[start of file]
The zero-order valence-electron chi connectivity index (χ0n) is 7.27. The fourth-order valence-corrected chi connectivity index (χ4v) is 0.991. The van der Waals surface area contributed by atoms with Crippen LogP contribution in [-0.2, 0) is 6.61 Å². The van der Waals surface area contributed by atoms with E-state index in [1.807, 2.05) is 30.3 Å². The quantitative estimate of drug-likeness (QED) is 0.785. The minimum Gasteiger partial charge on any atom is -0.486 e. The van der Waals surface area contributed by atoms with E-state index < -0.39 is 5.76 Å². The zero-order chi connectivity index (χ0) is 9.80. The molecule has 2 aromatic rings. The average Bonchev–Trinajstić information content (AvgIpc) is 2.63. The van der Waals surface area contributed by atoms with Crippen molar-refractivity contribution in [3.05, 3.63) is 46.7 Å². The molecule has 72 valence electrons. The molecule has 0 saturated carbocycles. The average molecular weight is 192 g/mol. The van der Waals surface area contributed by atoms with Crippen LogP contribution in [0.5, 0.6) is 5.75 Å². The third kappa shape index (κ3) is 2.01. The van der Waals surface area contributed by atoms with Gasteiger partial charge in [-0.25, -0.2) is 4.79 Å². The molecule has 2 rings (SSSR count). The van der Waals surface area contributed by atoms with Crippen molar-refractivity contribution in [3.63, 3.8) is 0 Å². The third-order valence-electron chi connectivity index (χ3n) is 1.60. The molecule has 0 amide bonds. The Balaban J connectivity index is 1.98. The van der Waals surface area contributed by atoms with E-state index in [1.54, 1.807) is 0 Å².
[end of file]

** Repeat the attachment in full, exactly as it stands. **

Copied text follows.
The zero-order valence-electron chi connectivity index (χ0n) is 7.27. The fourth-order valence-corrected chi connectivity index (χ4v) is 0.991. The van der Waals surface area contributed by atoms with Crippen LogP contribution in [-0.2, 0) is 6.61 Å². The van der Waals surface area contributed by atoms with E-state index in [1.807, 2.05) is 30.3 Å². The quantitative estimate of drug-likeness (QED) is 0.785. The minimum Gasteiger partial charge on any atom is -0.486 e. The van der Waals surface area contributed by atoms with E-state index < -0.39 is 5.76 Å². The zero-order chi connectivity index (χ0) is 9.80. The molecule has 2 aromatic rings. The average Bonchev–Trinajstić information content (AvgIpc) is 2.63. The van der Waals surface area contributed by atoms with Crippen molar-refractivity contribution in [3.05, 3.63) is 46.7 Å². The molecule has 72 valence electrons. The molecule has 0 saturated carbocycles. The average molecular weight is 192 g/mol. The van der Waals surface area contributed by atoms with Crippen LogP contribution in [0.5, 0.6) is 5.75 Å². The third kappa shape index (κ3) is 2.01. The van der Waals surface area contributed by atoms with Gasteiger partial charge in [-0.25, -0.2) is 4.79 Å². The molecule has 2 rings (SSSR count). The van der Waals surface area contributed by atoms with Crippen molar-refractivity contribution in [3.63, 3.8) is 0 Å². The third-order valence-electron chi connectivity index (χ3n) is 1.60. The molecule has 0 amide bonds. The Balaban J connectivity index is 1.98. The van der Waals surface area contributed by atoms with E-state index in [1.54, 1.807) is 0 Å².